The Ethiopian government has set up about a dozen vaccination booths along its thousand-mile border with Somalia.
Jason Beaubien NPR

Originally published on Thu October 31, 2013 3:27 pm

Update on Thursday, Oct. 31, 6:30 p.m. ET:

A spokesman for the World Health Organization said Thursday that it was mistaken about the polio outbreak in Somalia spreading to South Sudan. The virus has been detected in Kenya and Ethiopia this year. But South Sudan has not recorded a polio case since 2009.

Read more
Sweetness And Light
2:03 am
Wed October 30, 2013

Can NASCAR Steer Itself Back Into Popularity?

Sprint Cup Series driver Jimmie Johnson (48) and Juan Pablo Montoya (42) drive through turn four on a restart during the NASCAR Sprint Cup auto race at Martinsville Speedway in Martinsville, Va.
Steve Helber AP

Originally published on Thu October 31, 2013 2:24 am

As the NASCAR season climaxes, America's prime motor sport continues to see its popularity in decline. For several years now, revenues and sponsorship have plummeted, leaving an audience that increasingly resembles the stereotype NASCAR so desperately thought it could grow beyond: older white Dixie working class.

Both ESPN and the Turner Broadcasting Co., longtime NASCAR networks, took a look at the down graphs and the down-scale demographics and didn't even bother to bid on the new TV contract.

Read more
Around the Nation
1:22 am
Wed October 30, 2013

Arguments Over Social Security Pit Old Vs. Young

iStockphoto.com

Originally published on Thu October 31, 2013 2:24 am

Congress has until Jan. 15 to come up with another spending plan. As they negotiate, one thing you'll hear a lot about is overhauling entitlement programs — particularly Social Security.

The program accounts for about 20 percent of federal spending. One argument in favor of cuts is that Social Security amounts to a huge transfer of wealth from the young to the old.

Read more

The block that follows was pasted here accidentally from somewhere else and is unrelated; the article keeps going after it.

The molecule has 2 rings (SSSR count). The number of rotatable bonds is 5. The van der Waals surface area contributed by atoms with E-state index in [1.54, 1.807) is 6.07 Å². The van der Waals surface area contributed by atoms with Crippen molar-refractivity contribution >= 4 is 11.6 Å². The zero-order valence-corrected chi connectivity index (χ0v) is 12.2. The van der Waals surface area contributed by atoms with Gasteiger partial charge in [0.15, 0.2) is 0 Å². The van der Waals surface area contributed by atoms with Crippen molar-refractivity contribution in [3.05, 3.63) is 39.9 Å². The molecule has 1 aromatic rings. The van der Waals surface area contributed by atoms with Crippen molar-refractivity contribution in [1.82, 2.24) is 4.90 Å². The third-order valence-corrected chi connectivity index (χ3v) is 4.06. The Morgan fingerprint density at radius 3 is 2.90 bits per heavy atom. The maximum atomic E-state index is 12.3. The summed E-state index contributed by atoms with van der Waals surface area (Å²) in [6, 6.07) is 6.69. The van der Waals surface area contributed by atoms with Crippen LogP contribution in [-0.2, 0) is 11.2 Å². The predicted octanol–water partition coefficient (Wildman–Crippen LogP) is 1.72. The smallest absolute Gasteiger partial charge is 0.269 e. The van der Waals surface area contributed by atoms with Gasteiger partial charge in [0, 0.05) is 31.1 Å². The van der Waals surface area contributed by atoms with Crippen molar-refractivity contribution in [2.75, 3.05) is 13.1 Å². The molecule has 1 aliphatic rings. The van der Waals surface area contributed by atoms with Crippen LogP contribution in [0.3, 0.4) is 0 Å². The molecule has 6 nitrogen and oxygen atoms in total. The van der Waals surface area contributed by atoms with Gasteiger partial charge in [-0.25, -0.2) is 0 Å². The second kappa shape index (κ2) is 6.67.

It's All Politics
3:50 pm
Tue October 29, 2013

For Somali Immigrants, All Politics Really Is Local

Members of the Somali community visit near a park in Minneapolis. The city is home to the nation's largest concentration of Somali Americans.
Jim Mone AP

Originally published on Tue October 29, 2013 4:06 pm

Politics in Minneapolis is about to change.

Not only is the city electing a new mayor on Nov. 5, it's also possible that a majority of the members of City Council will be freshmen.

Among their number could be Abdi Warsame, who would be the first Somali American elected to the City Council there — or anywhere else.

"The community has realized we can turn to each other to address issues of education, housing and health, which are mainly controlled by the politicians," says Mohamud Noor, a Warsame ally.

Read more
The Two-Way
3:36 pm
Tue October 29, 2013

French Hostages Held In West Africa Since 2010 Win Freedom

The hostages' families, friends and activists demonstrate in Aix-en-Provence, France, in June.
Claude Paris AP

Four French hostages captured in Niger three years ago by members of an al-Qaida affiliate have been released.

France's President Francois Hollande says the men, seized in a raid on a uranium mining operation on Sept. 16, 2010, near Arlit in northern Niger, will be returning home soon.

The four men are identified as Thierry Dol, Daniel Larribe, Pierre Legrand and Marc Feret. A source close to Hollande was quoted by AFP as saying: "We can't say that they're in great health but their health is fine."

The hostages are thought to have been held in neighboring Mali.

Read more

Pages